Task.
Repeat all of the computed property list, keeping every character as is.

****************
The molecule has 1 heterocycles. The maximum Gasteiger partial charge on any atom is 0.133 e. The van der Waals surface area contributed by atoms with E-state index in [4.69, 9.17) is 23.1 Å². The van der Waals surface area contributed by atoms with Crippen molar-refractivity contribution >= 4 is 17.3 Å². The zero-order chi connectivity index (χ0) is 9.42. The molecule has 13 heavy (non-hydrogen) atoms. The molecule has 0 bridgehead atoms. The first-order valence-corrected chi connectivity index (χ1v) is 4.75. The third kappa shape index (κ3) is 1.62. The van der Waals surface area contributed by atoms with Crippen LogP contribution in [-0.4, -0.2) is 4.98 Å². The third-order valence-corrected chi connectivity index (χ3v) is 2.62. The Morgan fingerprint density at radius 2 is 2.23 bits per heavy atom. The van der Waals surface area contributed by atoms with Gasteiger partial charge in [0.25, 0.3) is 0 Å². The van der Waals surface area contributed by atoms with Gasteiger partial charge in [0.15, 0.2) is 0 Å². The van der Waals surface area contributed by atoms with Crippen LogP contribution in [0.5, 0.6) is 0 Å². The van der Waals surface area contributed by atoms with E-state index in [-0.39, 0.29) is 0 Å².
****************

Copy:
The molecule has 1 heterocycles. The maximum Gasteiger partial charge on any atom is 0.133 e. The van der Waals surface area contributed by atoms with E-state index in [4.69, 9.17) is 23.1 Å². The van der Waals surface area contributed by atoms with Crippen molar-refractivity contribution >= 4 is 17.3 Å². The zero-order chi connectivity index (χ0) is 9.42. The molecule has 13 heavy (non-hydrogen) atoms. The molecule has 0 bridgehead atoms. The first-order valence-corrected chi connectivity index (χ1v) is 4.75. The third kappa shape index (κ3) is 1.62. The van der Waals surface area contributed by atoms with Crippen LogP contribution in [-0.4, -0.2) is 4.98 Å². The third-order valence-corrected chi connectivity index (χ3v) is 2.62. The Morgan fingerprint density at radius 2 is 2.23 bits per heavy atom. The van der Waals surface area contributed by atoms with Gasteiger partial charge in [0.25, 0.3) is 0 Å². The van der Waals surface area contributed by atoms with Gasteiger partial charge in [0.15, 0.2) is 0 Å². The van der Waals surface area contributed by atoms with Crippen LogP contribution in [0.5, 0.6) is 0 Å². The van der Waals surface area contributed by atoms with E-state index in [-0.39, 0.29) is 0 Å².